Unrepentant’ Mnangagwa Govt Summoned Before ILO Committee Again

By Staff Reporter
President Emmerson Mnangagwa’s “unrepentant” government is among 40 world countries which will stand before International Labour Organisation’s (ILO) Committee on the Application of Standards (CAS) for violation of a convention on the rights of workers.
The preliminary list of cases seen by this publication was submitted by the social partners to the Committee on the Application of Standards.
The fate of the Southern African nation will be deliberated at the 109th session of the International Labour Conference which will run between the 3rd to the 19th of June 2021.
Zimbabwe has been on the labour organ’s agenda consecutively since 2002 for violating several conventions and the forthcoming listing becomes a record 12th appearance, something which has prompted labour experts to describe the country’s conduct as “unrepentant”.
ILO Commissions of Inquiry have visited the country in the past on fact finding missions related to labour rights violations.
This year, the nation has been hauled before CAS for violating ILO Convention No 105 on the Abolition of Forced Labour.
A report released ahead of the conference shows that among other violations, Zimbabwe has not done well in implementing human trafficking regulations after the trafficking of 72 Zimbabweans to Kuwait and the Middle East in 2016.
“The Committee requests the government to take the necessary measures to ensure the effective implementation of the Trafficking in Persons Act and to provide information on the convictions and penalties applied.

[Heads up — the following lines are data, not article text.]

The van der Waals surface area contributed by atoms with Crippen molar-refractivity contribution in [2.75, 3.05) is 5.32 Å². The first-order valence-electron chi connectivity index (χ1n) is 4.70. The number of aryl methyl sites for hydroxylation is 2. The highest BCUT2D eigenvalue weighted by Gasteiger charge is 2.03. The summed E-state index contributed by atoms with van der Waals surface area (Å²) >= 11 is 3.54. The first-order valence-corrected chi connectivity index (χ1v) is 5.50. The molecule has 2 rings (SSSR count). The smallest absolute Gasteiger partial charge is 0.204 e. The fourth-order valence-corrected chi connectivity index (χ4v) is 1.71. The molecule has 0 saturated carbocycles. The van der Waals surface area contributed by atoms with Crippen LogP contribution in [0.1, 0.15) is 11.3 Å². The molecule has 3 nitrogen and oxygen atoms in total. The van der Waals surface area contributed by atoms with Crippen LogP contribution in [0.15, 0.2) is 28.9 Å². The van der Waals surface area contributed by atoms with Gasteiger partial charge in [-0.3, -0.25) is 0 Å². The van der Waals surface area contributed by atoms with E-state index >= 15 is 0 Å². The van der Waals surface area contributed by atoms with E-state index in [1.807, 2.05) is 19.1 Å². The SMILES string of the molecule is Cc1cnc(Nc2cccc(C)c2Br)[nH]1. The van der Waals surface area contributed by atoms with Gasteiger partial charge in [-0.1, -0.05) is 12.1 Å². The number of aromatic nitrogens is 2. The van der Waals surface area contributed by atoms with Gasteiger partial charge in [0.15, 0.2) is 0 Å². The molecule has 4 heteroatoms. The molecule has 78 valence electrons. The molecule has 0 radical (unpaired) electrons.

“It also requests the Government to continue to provide information on the number of cases of trafficking for both sexual and labour exploitation that have been detected and investigated by the competent authorities,” the report said.
ILO also noted that Zimbabwe’s repealed Public Order and Security Act (POSA) regulations on public gatherings were still being used to ban trade union meetings and other protests.
CAS said the Maintenance Of Public Order (MOPO) Bill has worrying similarities to POSA, revealing a common scope in which the exercise of the right to peaceful assembly is not fully guaranteed as it continues to give law enforcement agencies broad regulatory discretion and powers.
“The Committee therefore strongly urges the Government to take the necessary measures to ensure that sections 31, 33, 37 and 41 of the Criminal Law Code and sections 7(5) and 8(11) of the MOPO Bill are repealed or amended in order to bring them into conformity with the Convention,” said the report.
The committee recommended that the above measures can be achieved by ensuring that penalties involving compulsory labour, including sentences of imprisonment including compulsory prison labour, are not imposed on persons who hold or express political views or views ideologically opposed to the established political, social or economic system.
“Pending the adoption of such measures, the Committee requests the Government to provide information on the application of these provisions in practice, supplying copies of the court decisions and indicating the penalties imposed,” added the report.

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